RIP to former Toronto Maple Leaf defenseman Kurt Walker (1976-78) who "left the building" suddenly and unexpectedly on Friday night at 9:30 after a brief bout with sepsis. Kurt was founder of "Dignity After Hockey", a charity that helped retired hockey players suffering from the life long debilitating effects of injuries such as concussions suffered during their careers. Kurt was just 64 when he passed and for much of his life after hockey had been a tireless champion for these men who sacrificed so much to entertain us and will be sorely missed by them and by our game.
Kurt Walker (1954-2018)
I got a long email from Kurt just a week ago about the potential TV mini-series he was working on co-written by former WHA and NHL player Mike Boland, now a veteran Toronto based award winning documentary filmmaker and a longtime friend from our days together with the Philadelphia Firebirds, about this topic.
"This creation of excellence Mike and Ashlin [Halfnight] have written comes not only from experience but the heart and address's CTE [Chronic Traumatic Encephalopathy] something we all share from the head-shots we took from the game," Kurt wrote in that August 10 email. "I know it's difficult and impossible to diagnose us former players while we are still alive but every hockey player who has donated his brain to BU has tested positive for CTE.
"I recently saw my friend who is a Psychiatrist because of some memory, behavior and cognitive issues I had, along with, depression, and anxiety," he continued. "He pulled up the symptoms of CTE and asked me to look at them and tell him how many I have? I had all 7, I know in speaking with other players we all are suffering the affects of jarring our brain."
Kurt Walker in 2016
"Kurt and I began talking by phone every day, YES, every day..!", wrote Boland on Saturday morning on hearing the news of his passing. "Those conversations began a month ago and would go from 10 minutes to an hour, sometimes. He embraced our 10-part drama series that Ashlin Halfnight, Dennis Mills and Jim Mirkopoulos had started two years ago. He embraced it as a partner and a brother in our greatest game...hockey. He told me stories and I told him jokes. I'm floored..!!! Kurt Walker...you're the best....!!!"
A native of Weymouth, Massachusetts, Kurt Walker had a six year professional career that included 71 regular season and 16 Stanley Cup playoff NHL games with the Leafs between 1975 and 1978. He played his Junior in Sherbrooke and signed as a free agent by the Leafs after spending the 1974-75 season with the Saginaw Gears of the International League. He played with the Leafs' Oklahoma City Blazers farm club for the 1975-76 campaign while also briefly surfacing in Toronto for a short stint. While he only played in five games that season, he made a name for himself in a late season game in Philadelphia on March 21, 1976.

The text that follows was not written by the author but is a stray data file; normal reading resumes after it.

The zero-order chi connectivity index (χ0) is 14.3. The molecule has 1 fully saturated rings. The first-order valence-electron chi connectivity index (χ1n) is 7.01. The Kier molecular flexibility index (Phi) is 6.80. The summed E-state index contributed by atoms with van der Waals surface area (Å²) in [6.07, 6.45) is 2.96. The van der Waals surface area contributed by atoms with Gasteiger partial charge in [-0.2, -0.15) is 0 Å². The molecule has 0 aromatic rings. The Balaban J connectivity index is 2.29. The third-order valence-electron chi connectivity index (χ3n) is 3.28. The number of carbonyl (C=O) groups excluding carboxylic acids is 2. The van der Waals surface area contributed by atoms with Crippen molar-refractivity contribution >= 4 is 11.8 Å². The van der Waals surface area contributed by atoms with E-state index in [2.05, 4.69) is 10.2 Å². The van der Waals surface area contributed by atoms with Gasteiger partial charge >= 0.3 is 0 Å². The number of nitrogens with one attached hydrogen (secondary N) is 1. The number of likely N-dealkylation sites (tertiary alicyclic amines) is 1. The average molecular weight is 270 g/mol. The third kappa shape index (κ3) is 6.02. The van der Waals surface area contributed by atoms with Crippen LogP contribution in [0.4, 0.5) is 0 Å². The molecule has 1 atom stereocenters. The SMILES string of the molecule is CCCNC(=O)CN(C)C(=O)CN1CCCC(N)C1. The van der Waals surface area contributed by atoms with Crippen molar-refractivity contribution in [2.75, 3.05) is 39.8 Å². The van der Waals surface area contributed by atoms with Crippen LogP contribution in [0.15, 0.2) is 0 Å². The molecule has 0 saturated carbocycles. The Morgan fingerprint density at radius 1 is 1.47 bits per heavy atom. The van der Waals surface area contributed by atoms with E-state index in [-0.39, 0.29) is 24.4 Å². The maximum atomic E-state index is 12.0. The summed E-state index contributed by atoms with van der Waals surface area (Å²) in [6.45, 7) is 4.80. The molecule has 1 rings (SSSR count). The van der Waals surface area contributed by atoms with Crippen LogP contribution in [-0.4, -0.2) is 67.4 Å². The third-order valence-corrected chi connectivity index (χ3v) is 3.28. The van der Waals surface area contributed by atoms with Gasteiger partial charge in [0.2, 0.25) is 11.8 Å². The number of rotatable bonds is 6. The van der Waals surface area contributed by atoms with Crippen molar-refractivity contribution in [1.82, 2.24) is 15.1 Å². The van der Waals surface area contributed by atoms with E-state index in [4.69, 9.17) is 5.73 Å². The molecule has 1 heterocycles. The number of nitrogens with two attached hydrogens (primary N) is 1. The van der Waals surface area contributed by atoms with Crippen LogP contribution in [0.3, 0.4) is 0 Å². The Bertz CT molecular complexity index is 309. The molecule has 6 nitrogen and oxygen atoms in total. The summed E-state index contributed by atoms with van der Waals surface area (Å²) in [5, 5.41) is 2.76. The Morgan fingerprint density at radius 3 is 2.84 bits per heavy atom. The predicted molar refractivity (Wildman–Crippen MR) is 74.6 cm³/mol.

"I started a bench-emptying brawl at the end of the first period," Walker recalled many years later. "I was assessed 44 minutes in penalties, which I think was a record for a short time."
Kurt appeared in 26 games with Toronto in 1976-77 collecting two goals and five points while posting a plus-five plus/minus rating. During his third season in the organization he played a career-high 40 games for the Leafs and scored four points.
Kurt Walker as a Toronto Maple Leaf (1975-78)
The highlight of his career came in the 1976 and 1978 Stanley Cup playoffs when he suited up for 16 games with the Maple Leafs including the April, 1976 game in which Darryl Sittler scored five goals. The Leafs traded Walker, along with Scott Garland, Brian Glennie and a 2nd rounder to the Los Angeles Kings for Dave Hutchinson and Lorne Stamler in the summer of 1978 but he never played in another NHL game spending the final two seasons of his career with four different minor league clubs. Being limited by injury to just 17 games in his final season Walker retired in 1980.
Like most hockey players of his era, Walker had some great stories about life on the road in NHL of the 1970s.
"I remember playing a game in Boston," Walker told The HOCKEY NEWS in 2015. "My house was seventeen miles south of the city. I had the idea to invite the team to my house after the game. We had five Cadillacs, my dad had one, my uncle had one and I think three neighbors had a Cadillac. Everybody on the team and the trainers all went to my house, which was not a huge house. We made it a party; every body had beer, wine, lobster, and steak. People in the neighborhood started showing up. It’s still referred to as one of the best all time Maple Leafs parties. Guys got drunk, passed out in the snow banks. One guy went back to the hotel and passed out in the elevator, and was going up and down in the elevator. It’s more than 35 years later now and people still remember that party.”
Over his lifetime Walker required 17 surgeries to repair injuries and was critical of the NHL Alumni organization which he believed does not support retired players enough financially. As a result he created 'Dignity after Hockey’ to raise awareness and funds to provide health care to retired players. In 2017 Kurt added his name to a class-action lawsuit against the NHL for neglecting to support players suffering injuries and financial strain once retired.
RIP to a noble hockey man who fought for so many years to help other retired players live out their lives in dignity.
For more information about "Dignity After Hockey" see the 2017 story entitled "Kurt Walker Former NHL Enforcer Heads “Dignity After Hockey”.